Vertical Blinds

These are best for east, south-east and south parts of the home. The vertical stripes of these blinds evoke tree energy, which is excellent for "get up and go" feelings like starting a new career, or for children's rooms. Vertical blinds will also help a low ceiling feel taller, which is good for the overall flow of chi.

Roller Blinds

The fabric in these blinds gives them more yin energy than the plastic sometimes used for vertical blinds. Use different colors and patterns to influence how roller blinds affect the feng shui of a given room depending on its position in the bagua (the map of different kinds of energies). Roller blinds also have the nice quality of being semi-translucent, so they are a very good choice in a situation where you want to screen a bad view, but still need some natural light.


These are the equivalent of the "big guns" mentioned before. In feng shui, shutters block almost as well as a wall. They block out light better than even thick drapes. It is nice to get the kind that do open to allow for a bit of air flow. Incidentally, opening the windows of your house on nice days is a superb way to enliven the chi of the whole house. It is good to preserve that option by keeping all the windows openable.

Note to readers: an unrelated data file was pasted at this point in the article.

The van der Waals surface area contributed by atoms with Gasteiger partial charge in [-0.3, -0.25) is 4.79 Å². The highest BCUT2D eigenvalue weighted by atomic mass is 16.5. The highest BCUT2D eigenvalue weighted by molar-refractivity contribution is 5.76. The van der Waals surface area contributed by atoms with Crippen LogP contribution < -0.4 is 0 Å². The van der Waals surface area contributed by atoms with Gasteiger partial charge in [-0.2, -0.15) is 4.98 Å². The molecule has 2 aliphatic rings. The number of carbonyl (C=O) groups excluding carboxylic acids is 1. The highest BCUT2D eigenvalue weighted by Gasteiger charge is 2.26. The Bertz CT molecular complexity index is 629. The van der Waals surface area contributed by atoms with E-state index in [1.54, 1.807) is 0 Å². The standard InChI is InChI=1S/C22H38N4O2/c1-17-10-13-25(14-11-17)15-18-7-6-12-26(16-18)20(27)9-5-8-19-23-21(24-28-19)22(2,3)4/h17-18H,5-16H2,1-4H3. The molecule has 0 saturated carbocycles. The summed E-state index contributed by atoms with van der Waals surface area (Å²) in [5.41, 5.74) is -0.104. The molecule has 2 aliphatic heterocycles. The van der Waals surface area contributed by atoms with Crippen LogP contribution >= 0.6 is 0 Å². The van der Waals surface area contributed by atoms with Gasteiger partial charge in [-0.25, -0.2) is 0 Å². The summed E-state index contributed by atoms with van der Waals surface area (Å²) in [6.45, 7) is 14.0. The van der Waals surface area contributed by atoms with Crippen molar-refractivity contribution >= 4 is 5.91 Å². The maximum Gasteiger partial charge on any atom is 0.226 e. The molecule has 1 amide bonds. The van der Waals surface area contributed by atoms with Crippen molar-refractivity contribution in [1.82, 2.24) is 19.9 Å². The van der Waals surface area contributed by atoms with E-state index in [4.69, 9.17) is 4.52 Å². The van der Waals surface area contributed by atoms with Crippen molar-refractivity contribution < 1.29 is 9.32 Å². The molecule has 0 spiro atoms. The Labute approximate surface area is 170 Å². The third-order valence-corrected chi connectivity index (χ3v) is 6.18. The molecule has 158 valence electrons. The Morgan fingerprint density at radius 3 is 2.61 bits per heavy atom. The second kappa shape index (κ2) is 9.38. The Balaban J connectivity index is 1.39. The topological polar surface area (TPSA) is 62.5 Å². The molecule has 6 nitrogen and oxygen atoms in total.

Source by Katie Hoffman

Writing Essays – New View in Joyce's Short Story, Clay


James Joyce's famous short story, " Clay," was published in 1914 in his collection of short stories titled, Dubliners.

Like literally every other short story ever published, "Clay" makes a strong old view value statement early on and then shows a new view reversal of that old view at the end. Let me demonstrate a three-step method that helps you analyze any short story using those concepts and that will help you get started writing literary essays:

# 1- EARLY ON, STRONG STATEMENT: At the beginning of a short story, a strong value statement, an old view, is given by or about the main character, asserting an evaluation or describing some characteristic, goal, or desire.

The very first sentence identifies a goal or desire of the main character: